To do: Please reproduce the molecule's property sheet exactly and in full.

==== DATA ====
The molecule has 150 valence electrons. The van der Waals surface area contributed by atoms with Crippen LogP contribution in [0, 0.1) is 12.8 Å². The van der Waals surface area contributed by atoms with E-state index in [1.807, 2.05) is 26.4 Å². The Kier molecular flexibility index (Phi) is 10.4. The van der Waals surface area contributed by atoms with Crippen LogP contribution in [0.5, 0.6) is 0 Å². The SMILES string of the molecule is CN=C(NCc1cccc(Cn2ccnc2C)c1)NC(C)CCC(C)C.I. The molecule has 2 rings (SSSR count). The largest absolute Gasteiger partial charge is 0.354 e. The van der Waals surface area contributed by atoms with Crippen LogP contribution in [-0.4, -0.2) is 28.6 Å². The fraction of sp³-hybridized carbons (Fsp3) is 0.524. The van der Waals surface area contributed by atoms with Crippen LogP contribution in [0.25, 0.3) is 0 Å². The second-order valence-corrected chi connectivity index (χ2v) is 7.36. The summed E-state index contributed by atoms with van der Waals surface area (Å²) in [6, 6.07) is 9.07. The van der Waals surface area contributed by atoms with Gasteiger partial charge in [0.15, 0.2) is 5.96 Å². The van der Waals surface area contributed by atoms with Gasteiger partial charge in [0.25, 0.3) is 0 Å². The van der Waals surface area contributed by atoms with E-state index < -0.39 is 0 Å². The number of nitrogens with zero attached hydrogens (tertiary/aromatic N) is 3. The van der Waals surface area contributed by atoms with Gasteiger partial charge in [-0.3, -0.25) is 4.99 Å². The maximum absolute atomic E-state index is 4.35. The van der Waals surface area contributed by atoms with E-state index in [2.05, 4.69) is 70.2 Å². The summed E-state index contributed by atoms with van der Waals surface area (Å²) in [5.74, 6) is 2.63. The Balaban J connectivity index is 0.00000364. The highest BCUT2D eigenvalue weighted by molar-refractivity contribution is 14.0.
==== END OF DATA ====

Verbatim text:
The molecule has 150 valence electrons. The van der Waals surface area contributed by atoms with Crippen LogP contribution in [0, 0.1) is 12.8 Å². The van der Waals surface area contributed by atoms with E-state index in [1.807, 2.05) is 26.4 Å². The Kier molecular flexibility index (Phi) is 10.4. The van der Waals surface area contributed by atoms with Crippen LogP contribution in [0.5, 0.6) is 0 Å². The SMILES string of the molecule is CN=C(NCc1cccc(Cn2ccnc2C)c1)NC(C)CCC(C)C.I. The molecule has 2 rings (SSSR count). The largest absolute Gasteiger partial charge is 0.354 e. The van der Waals surface area contributed by atoms with Crippen LogP contribution in [-0.4, -0.2) is 28.6 Å². The fraction of sp³-hybridized carbons (Fsp3) is 0.524. The van der Waals surface area contributed by atoms with Crippen LogP contribution in [0.25, 0.3) is 0 Å². The second-order valence-corrected chi connectivity index (χ2v) is 7.36. The summed E-state index contributed by atoms with van der Waals surface area (Å²) in [6, 6.07) is 9.07. The van der Waals surface area contributed by atoms with Gasteiger partial charge in [0.15, 0.2) is 5.96 Å². The van der Waals surface area contributed by atoms with Gasteiger partial charge in [0.25, 0.3) is 0 Å². The van der Waals surface area contributed by atoms with E-state index < -0.39 is 0 Å². The number of nitrogens with zero attached hydrogens (tertiary/aromatic N) is 3. The van der Waals surface area contributed by atoms with Gasteiger partial charge in [-0.3, -0.25) is 4.99 Å². The maximum absolute atomic E-state index is 4.35. The van der Waals surface area contributed by atoms with E-state index in [2.05, 4.69) is 70.2 Å². The summed E-state index contributed by atoms with van der Waals surface area (Å²) in [5.74, 6) is 2.63. The Balaban J connectivity index is 0.00000364. The highest BCUT2D eigenvalue weighted by molar-refractivity contribution is 14.0.